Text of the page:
With this week’s star-studded “Hour of Code” and Computer Science Education Week, hundreds of thousands of schools around the country are introducing children to computer science and working to get them interested in a field that is almost guaranteed to be in high demand when they hit the job market.
But there’s just one snag: Computer science may not help them graduate high school and or even help them meet the minimum requirements established to attend public colleges and universities in tech-centric states like California. Neither a core math or science subject officially, computer science falls in an awkward middle ground that has kept it an “elective” at the high school level in most states.
The issue, which has become the focus of national advocacy efforts, is about more than just about graduation requirements. That computer sciences is an elective means that perversely, despite the national "skill gap,” it’s often among the courses removed from the curriculum when schools face budget cuts. In California, fewer than 200 high schools offer AP Computer Science out of more than 1,300 schools, says UC Irvine informatics professor and computer science education advocate Debra Richardson.
It’s also an equality issue. Besides the privilege of having it at their school, students who take computer science also often have what's called “preparatory privilege,” says Julie Flapan, the executive director of Alliance for California Computer Education for Students and Schools, or ACCESS. It may be that they have savvier, English-speaking parents, or come from upper-class districts with better career guidance. Often, it may be that they are male and white, because these demographics describe the role models and norms today. One study by the Computer Science Teachers Association found that the most important factor in whether young women and students of color choose to take computer science is if it counts towards a high school graduation requirement.
Organizations around the country, from the national coalition Code.org to state-focused groups like ACCESS are now aiming to change this with a mix of lobbying, organizing, and public-awareness raising, like the Hour of Code effort. ACCESS is first focusing its work on getting the University of California and California State University systems to count computer science towards one of the core admissions requirements for high school graduates applying to enroll (see their online petition here). Today, about 15 states have acted to include computer science classes as an option among their core high school graduation requirements, but most have made this change within the last two years. Most recently, the Chicago public school system added computer science to its core high school curriculum.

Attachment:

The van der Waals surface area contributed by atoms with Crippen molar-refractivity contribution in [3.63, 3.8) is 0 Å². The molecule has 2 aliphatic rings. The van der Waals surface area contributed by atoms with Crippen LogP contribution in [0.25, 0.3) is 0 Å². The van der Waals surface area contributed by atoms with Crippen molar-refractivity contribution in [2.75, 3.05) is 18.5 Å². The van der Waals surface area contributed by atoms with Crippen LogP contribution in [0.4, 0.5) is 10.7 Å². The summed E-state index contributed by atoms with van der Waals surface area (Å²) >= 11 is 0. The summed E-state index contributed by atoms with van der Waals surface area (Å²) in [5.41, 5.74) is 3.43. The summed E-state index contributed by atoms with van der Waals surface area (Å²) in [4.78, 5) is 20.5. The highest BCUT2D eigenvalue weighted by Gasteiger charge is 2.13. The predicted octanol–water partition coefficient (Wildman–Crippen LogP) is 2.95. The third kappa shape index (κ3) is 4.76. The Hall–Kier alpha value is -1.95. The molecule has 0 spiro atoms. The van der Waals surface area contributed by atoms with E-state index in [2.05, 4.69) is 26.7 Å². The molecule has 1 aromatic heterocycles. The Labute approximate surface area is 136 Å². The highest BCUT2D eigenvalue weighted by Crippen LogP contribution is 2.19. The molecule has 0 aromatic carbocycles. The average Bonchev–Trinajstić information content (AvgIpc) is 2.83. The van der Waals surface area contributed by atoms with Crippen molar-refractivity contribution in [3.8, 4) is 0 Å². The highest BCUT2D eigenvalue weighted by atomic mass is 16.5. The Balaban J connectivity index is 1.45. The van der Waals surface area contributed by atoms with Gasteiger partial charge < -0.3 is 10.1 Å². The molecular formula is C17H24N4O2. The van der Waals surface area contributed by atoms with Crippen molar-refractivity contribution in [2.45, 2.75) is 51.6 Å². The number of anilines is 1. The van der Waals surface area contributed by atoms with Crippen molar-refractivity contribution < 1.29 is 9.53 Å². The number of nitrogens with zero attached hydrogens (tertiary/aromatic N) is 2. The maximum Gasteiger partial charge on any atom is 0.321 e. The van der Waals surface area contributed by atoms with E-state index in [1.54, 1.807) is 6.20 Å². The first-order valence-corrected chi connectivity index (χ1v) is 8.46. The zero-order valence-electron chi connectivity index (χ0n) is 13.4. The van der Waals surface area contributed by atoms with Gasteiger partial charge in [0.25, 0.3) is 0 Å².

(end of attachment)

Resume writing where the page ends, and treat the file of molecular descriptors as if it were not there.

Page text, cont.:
Not everyone believes that computer science should count, however. Raising the number of courses required to graduate high school can reduce graduation rates, which some education advocates oppose. Yet simply adding computer science as an additional option to fulfill existing requirements might mean students take one fewer traditional classes, such as physics or calculus--a fact that’s difficult for some science and math teachers to swallow (though Flapan says the math community is more open). States like Washington have gone with this latter approach, however: “There’s a way of easing into this. It’s not taking anything away. It’s just saying that if a student does take it, it should count for something. Computer science is a rigorous course,” says Richardson.
There are also efforts to teach high-level computer science in ways that appeal to a broader audience. The current Advanced Placement Computer Science course is really a skill-based programming course, but right now a new AP course--Computer Science Principles--is being piloted that would take a much broader approach. Students would survey topics in the fields, from human computer interaction and algorithms to software engineering and big data. The first AP exam for this course is planned for 2016.
“The goal is to get kids excited about computer science and how much it can actually change the world,” says Richardson, who has chaired Computer Science Education week and a number of other initiatives.
“There are a lot of people who may look at math, for example, and say, why am I doing this? What’s the purpose? The same feeling can come from a straight coding course. Whereas if you really understand the big picture of computer science, there’s much broader appeal."
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